There’s quarterback Ryan Willis, who was named the Atlantic Coast Conference Player of the Week at the quarterback spot for his play against Duke last Saturday in his first start for Virginia Tech.
There’s rover-back Reggie Floyd, the ACC Player of the Week at defensive back after his eight tackles, 2.5 tackles for loss, one interception and one pass breakup Saturday versus the Blue Devils.
There’s wide receiver Damon Hazelton who has produced back-to-back 100-yard receiving efforts.
There’s senior running back Steven People who has run for five touchdowns over the last three games combined, as the Hokies have averaged 234.7 yards on the ground in that span.
There’s the stingy Virginia Tech offense that leads the country this week in fewest turnovers (five teams have two so far in 2018).
There’s the Hokie rush defense, ranked fourth nationally this week while allowing 84 yards per game.
There’s the specter of former Virginia Tech head coach Frank Beamer, who will be recognized with a bronze sculpture this weekend in honor of his College Football Hall of Fame induction. He coached the Hokies for 29 seasons through 2015.
There’s that continued emphasis on “BeamerBall” that has accounted for 149 non-offensive touchdowns and 144 blocked kicks by the Hokies since Beamer’s first season at Virginia Tech in 1987.
There’s more than enough to keep Irish head coach Brian Kelly and his staff occupied this week.
And then there’s Lane Stadium where the Hokies are 11-2 under third-year head coach Justin Fuente—only once allowing more than 150 ground yards to an opponent.
And there’s “Enter Sandman,” the Metallica song that has become the unofficial anthem of Lane Stadium.
Certainly the Notre Dame narrative this week has focused almost as much on the expected atmosphere at the home of the Hokies as on Fuente’s team itself.
“Everybody knows about ‘Enter Sandman,'” says Kelly. “It’s been a ritual there since 2000 — they really get that place rocking.
“Our job is to handle the environment and go in and play really good football. If we do that and handle the environment, handle ourselves and our preparation, we’ll be in pretty good shape.
“If we can’t handle the environment, if we can’t prepare the right way this week because we’re distracted because everybody’s telling us how great we are, then we’ll be in big trouble.”
The Irish routinely pump loud music and crowd noise into their practices to anticipate rowdy road scenes — and that’s happening this week as well.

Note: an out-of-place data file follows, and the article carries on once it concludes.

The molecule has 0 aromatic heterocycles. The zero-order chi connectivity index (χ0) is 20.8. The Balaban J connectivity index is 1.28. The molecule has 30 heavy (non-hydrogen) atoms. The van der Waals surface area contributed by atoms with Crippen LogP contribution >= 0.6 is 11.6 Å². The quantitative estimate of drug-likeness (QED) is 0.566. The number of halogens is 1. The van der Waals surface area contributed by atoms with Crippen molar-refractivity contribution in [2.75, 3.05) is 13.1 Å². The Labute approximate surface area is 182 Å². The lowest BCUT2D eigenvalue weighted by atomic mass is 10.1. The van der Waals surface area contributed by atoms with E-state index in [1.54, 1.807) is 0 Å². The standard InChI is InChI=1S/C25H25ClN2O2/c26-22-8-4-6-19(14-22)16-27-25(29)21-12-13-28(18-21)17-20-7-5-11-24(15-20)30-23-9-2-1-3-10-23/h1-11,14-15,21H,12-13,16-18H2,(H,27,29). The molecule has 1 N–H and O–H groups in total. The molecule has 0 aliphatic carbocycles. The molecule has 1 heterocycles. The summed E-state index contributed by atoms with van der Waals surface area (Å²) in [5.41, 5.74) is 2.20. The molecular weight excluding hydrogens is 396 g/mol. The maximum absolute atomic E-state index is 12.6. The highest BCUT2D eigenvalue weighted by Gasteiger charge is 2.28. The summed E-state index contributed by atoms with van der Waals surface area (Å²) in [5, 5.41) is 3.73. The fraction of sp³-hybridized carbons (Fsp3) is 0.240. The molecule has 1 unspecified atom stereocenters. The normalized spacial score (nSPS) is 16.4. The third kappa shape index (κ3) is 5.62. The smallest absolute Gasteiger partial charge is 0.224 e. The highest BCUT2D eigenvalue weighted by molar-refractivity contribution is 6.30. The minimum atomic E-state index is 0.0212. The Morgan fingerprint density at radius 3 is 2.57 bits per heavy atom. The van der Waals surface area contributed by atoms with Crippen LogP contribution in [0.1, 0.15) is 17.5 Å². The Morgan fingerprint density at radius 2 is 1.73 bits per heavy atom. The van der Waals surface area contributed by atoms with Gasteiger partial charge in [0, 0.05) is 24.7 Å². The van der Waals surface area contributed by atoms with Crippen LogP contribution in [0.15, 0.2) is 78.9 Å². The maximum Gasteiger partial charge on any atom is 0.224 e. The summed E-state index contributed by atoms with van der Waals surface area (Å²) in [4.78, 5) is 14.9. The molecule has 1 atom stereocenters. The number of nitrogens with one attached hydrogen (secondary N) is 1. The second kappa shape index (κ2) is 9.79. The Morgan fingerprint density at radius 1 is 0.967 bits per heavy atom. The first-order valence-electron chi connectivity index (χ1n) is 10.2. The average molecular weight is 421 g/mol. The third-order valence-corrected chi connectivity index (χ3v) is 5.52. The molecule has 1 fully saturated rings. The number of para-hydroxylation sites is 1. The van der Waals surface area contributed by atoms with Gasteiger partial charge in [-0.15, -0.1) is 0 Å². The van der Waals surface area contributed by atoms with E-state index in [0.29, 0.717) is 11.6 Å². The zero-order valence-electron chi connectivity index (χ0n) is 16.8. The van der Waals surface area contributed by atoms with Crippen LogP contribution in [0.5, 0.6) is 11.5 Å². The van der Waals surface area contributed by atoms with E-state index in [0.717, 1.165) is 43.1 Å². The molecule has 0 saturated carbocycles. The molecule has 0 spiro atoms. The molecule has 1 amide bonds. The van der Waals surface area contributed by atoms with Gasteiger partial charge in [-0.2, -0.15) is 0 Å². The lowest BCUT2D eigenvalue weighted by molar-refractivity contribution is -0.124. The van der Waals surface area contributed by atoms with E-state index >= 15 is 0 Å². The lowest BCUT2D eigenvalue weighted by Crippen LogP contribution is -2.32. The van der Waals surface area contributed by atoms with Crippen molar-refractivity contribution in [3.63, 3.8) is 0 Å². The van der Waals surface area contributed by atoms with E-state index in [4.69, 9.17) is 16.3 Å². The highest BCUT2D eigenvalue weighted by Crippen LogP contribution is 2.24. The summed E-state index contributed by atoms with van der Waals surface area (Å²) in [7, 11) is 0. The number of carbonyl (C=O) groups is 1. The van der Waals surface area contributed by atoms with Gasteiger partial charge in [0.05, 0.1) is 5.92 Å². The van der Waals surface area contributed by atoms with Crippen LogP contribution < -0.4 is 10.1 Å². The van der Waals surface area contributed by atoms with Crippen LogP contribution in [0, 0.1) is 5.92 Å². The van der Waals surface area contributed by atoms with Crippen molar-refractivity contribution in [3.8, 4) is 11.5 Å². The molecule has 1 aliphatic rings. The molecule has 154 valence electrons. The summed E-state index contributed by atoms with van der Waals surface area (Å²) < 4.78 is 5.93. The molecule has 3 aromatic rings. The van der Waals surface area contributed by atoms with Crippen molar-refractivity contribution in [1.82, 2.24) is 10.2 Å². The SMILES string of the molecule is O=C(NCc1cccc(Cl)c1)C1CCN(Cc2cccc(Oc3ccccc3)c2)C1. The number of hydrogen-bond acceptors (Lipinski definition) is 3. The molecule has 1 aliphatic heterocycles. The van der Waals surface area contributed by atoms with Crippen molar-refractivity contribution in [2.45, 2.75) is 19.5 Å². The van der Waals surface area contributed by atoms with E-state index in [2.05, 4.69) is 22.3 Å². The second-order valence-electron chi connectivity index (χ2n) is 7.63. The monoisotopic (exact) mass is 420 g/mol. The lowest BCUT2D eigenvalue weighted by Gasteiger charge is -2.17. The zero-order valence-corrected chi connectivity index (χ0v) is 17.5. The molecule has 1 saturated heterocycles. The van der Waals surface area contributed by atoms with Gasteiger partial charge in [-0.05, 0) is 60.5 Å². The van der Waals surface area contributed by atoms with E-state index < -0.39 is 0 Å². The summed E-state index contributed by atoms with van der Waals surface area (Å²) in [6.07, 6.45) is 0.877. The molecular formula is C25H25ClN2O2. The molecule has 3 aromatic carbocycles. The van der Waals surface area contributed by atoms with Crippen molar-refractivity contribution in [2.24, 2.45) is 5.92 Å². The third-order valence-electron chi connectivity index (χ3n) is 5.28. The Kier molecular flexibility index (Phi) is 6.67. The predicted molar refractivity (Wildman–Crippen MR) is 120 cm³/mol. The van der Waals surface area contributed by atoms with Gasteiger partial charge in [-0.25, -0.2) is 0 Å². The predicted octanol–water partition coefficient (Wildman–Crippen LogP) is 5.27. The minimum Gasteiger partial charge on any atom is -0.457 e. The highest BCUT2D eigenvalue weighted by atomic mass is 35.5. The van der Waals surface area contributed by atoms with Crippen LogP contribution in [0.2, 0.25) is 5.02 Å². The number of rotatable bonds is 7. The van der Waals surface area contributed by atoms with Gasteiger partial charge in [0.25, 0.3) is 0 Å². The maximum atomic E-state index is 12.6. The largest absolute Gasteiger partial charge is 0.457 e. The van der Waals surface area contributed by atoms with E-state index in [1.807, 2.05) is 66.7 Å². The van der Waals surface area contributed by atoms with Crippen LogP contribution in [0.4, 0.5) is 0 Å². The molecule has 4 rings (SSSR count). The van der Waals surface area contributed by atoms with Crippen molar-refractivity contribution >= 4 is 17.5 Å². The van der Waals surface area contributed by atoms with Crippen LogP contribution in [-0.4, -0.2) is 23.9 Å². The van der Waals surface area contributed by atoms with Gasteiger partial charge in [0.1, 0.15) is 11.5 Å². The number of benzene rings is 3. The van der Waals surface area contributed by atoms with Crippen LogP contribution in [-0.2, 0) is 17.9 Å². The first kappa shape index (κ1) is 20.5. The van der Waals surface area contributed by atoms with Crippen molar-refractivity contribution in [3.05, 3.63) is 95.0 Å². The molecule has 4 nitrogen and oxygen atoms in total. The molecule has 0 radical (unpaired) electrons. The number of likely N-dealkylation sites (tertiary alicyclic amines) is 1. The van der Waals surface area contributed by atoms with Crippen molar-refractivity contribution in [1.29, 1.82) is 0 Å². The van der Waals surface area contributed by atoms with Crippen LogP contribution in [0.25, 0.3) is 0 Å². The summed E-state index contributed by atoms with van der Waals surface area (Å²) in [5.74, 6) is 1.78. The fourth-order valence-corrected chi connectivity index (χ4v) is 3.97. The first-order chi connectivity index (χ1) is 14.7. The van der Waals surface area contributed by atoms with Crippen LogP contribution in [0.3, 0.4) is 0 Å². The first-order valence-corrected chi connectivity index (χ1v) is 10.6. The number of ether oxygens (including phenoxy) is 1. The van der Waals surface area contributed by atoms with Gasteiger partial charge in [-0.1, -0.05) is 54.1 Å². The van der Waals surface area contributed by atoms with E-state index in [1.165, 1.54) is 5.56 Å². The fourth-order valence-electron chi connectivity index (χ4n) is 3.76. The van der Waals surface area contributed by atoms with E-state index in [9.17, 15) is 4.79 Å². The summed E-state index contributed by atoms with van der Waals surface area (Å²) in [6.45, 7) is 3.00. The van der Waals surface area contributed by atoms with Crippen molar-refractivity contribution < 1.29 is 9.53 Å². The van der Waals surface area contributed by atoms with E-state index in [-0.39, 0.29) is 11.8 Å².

“We have a big screen here,” says Kelly. “There’s plenty of video to show what that environment’s like. So our guys are well-accustomed to what it looks like, what it feels like, what it sounds like.
“They know there will be a lot of orange. The decibels will be loud. They’ll be reminded of it during the week. So they’ll be much more accustomed to the situation.”
Kelly was asked Tuesday about any comparisons between this week’s challenge and last November’s trip to Miami.
“I think I was public in saying that I don’t think I even handled (the 2017 Miami game) the right way, giving them enough information about the situation,” he says. “I can’t be caught off guard — and maybe I was the one that was caught off guard because I didn’t prepare them the right way.
“We won’t be caught off guard going into Lane Stadium.”
Kelly delivered an alert that Irish practices this week will be hard to miss:
“It will be as loud as allowable. On campus we have some restrictions, but you’ll definitely know that there’s a practice going on. There’s no doubt.”
Following impressive four-quarter performances the last two weeks against Wake Forest and Stanford, Kelly wants to see that momentum continue.
“Our players were certainly prepared and confident and they displayed that against Stanford,” he says. “I think what we were looking for was a consistency in their performance. We think we’ve got that.
“Now we’ve got to be able to do that on the road against a quality opponent and in an incredible atmosphere at Lane Stadium. That’s something we knew we were going to face.”
More than anything, Kelly is excited about how his team has come together over the last few weeks — offense, defense and special teams.